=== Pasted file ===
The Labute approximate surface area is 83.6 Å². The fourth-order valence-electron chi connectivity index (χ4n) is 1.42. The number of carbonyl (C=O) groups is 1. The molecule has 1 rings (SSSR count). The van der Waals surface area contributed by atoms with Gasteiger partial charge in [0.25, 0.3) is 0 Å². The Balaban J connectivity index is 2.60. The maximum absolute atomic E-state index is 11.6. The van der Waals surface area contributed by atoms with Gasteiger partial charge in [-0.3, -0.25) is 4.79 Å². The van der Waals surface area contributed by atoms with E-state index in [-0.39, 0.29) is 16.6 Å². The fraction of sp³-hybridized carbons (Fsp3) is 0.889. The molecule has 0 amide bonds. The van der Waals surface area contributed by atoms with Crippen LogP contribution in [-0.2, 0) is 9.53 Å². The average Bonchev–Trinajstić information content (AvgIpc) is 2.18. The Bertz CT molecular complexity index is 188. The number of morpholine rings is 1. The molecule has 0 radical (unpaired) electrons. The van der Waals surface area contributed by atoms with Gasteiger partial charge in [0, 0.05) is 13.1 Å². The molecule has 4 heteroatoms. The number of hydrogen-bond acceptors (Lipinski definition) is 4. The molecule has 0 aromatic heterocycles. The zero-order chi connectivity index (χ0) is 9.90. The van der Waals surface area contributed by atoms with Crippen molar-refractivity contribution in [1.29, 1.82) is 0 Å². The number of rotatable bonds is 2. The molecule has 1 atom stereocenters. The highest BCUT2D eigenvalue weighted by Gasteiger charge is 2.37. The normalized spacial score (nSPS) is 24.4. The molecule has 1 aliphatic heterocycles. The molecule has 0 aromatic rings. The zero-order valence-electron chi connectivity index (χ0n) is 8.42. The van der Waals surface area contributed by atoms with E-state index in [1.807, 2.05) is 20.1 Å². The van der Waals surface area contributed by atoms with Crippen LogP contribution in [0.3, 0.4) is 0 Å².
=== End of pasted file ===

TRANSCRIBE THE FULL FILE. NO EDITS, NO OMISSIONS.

The Labute approximate surface area is 83.6 Å². The fourth-order valence-electron chi connectivity index (χ4n) is 1.42. The number of carbonyl (C=O) groups is 1. The molecule has 1 rings (SSSR count). The van der Waals surface area contributed by atoms with Gasteiger partial charge in [0.25, 0.3) is 0 Å². The Balaban J connectivity index is 2.60. The maximum absolute atomic E-state index is 11.6. The van der Waals surface area contributed by atoms with Gasteiger partial charge in [-0.3, -0.25) is 4.79 Å². The van der Waals surface area contributed by atoms with E-state index in [-0.39, 0.29) is 16.6 Å². The fraction of sp³-hybridized carbons (Fsp3) is 0.889. The molecule has 0 amide bonds. The van der Waals surface area contributed by atoms with Crippen LogP contribution in [-0.2, 0) is 9.53 Å². The average Bonchev–Trinajstić information content (AvgIpc) is 2.18. The Bertz CT molecular complexity index is 188. The number of morpholine rings is 1. The molecule has 0 radical (unpaired) electrons. The van der Waals surface area contributed by atoms with Gasteiger partial charge in [0, 0.05) is 13.1 Å². The molecule has 4 heteroatoms. The number of hydrogen-bond acceptors (Lipinski definition) is 4. The molecule has 0 aromatic heterocycles. The zero-order chi connectivity index (χ0) is 9.90. The van der Waals surface area contributed by atoms with Crippen molar-refractivity contribution in [1.29, 1.82) is 0 Å². The number of rotatable bonds is 2. The molecule has 1 atom stereocenters. The highest BCUT2D eigenvalue weighted by Gasteiger charge is 2.37. The normalized spacial score (nSPS) is 24.4. The molecule has 1 aliphatic heterocycles. The molecule has 0 aromatic rings. The zero-order valence-electron chi connectivity index (χ0n) is 8.42. The van der Waals surface area contributed by atoms with E-state index in [1.807, 2.05) is 20.1 Å². The van der Waals surface area contributed by atoms with Crippen LogP contribution in [0.3, 0.4) is 0 Å².